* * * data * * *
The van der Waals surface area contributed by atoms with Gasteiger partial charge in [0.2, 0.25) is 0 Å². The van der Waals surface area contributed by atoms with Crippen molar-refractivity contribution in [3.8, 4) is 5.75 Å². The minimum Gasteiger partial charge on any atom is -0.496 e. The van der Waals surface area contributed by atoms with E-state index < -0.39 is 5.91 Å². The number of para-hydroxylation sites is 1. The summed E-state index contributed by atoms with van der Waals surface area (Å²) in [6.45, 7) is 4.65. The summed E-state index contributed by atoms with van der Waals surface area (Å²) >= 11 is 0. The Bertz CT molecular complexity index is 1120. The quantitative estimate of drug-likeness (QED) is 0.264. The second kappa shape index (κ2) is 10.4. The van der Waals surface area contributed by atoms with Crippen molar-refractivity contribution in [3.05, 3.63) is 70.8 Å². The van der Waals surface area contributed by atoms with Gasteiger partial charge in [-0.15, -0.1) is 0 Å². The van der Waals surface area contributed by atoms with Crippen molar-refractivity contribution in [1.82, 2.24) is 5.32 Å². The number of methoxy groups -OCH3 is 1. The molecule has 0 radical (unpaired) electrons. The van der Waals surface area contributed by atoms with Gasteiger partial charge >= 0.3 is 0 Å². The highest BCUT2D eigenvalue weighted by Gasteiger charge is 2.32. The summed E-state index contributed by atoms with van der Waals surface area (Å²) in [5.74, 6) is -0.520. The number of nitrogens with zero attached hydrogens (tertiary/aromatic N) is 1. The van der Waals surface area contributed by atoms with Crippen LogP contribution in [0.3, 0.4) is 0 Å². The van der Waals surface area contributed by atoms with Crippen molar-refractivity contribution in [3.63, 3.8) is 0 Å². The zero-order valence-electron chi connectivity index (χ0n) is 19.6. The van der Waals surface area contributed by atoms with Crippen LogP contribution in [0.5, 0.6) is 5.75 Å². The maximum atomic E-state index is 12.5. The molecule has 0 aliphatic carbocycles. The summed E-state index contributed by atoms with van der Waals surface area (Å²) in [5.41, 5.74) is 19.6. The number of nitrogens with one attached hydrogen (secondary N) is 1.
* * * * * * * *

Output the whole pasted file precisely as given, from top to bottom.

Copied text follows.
The van der Waals surface area contributed by atoms with Gasteiger partial charge in [0.2, 0.25) is 0 Å². The van der Waals surface area contributed by atoms with Crippen molar-refractivity contribution in [3.8, 4) is 5.75 Å². The minimum Gasteiger partial charge on any atom is -0.496 e. The van der Waals surface area contributed by atoms with E-state index < -0.39 is 5.91 Å². The number of para-hydroxylation sites is 1. The summed E-state index contributed by atoms with van der Waals surface area (Å²) in [6.45, 7) is 4.65. The summed E-state index contributed by atoms with van der Waals surface area (Å²) >= 11 is 0. The Bertz CT molecular complexity index is 1120. The quantitative estimate of drug-likeness (QED) is 0.264. The second kappa shape index (κ2) is 10.4. The van der Waals surface area contributed by atoms with Crippen molar-refractivity contribution in [3.05, 3.63) is 70.8 Å². The van der Waals surface area contributed by atoms with Gasteiger partial charge in [-0.15, -0.1) is 0 Å². The van der Waals surface area contributed by atoms with Crippen molar-refractivity contribution in [1.82, 2.24) is 5.32 Å². The number of methoxy groups -OCH3 is 1. The molecule has 0 radical (unpaired) electrons. The van der Waals surface area contributed by atoms with Gasteiger partial charge >= 0.3 is 0 Å². The highest BCUT2D eigenvalue weighted by Gasteiger charge is 2.32. The summed E-state index contributed by atoms with van der Waals surface area (Å²) in [5.74, 6) is -0.520. The number of nitrogens with zero attached hydrogens (tertiary/aromatic N) is 1. The van der Waals surface area contributed by atoms with Crippen LogP contribution in [0.3, 0.4) is 0 Å². The van der Waals surface area contributed by atoms with Crippen molar-refractivity contribution in [3.63, 3.8) is 0 Å². The zero-order valence-electron chi connectivity index (χ0n) is 19.6. The van der Waals surface area contributed by atoms with Crippen LogP contribution in [0.5, 0.6) is 5.75 Å². The maximum atomic E-state index is 12.5. The molecule has 0 aliphatic carbocycles. The summed E-state index contributed by atoms with van der Waals surface area (Å²) in [5.41, 5.74) is 19.6. The number of nitrogens with one attached hydrogen (secondary N) is 1.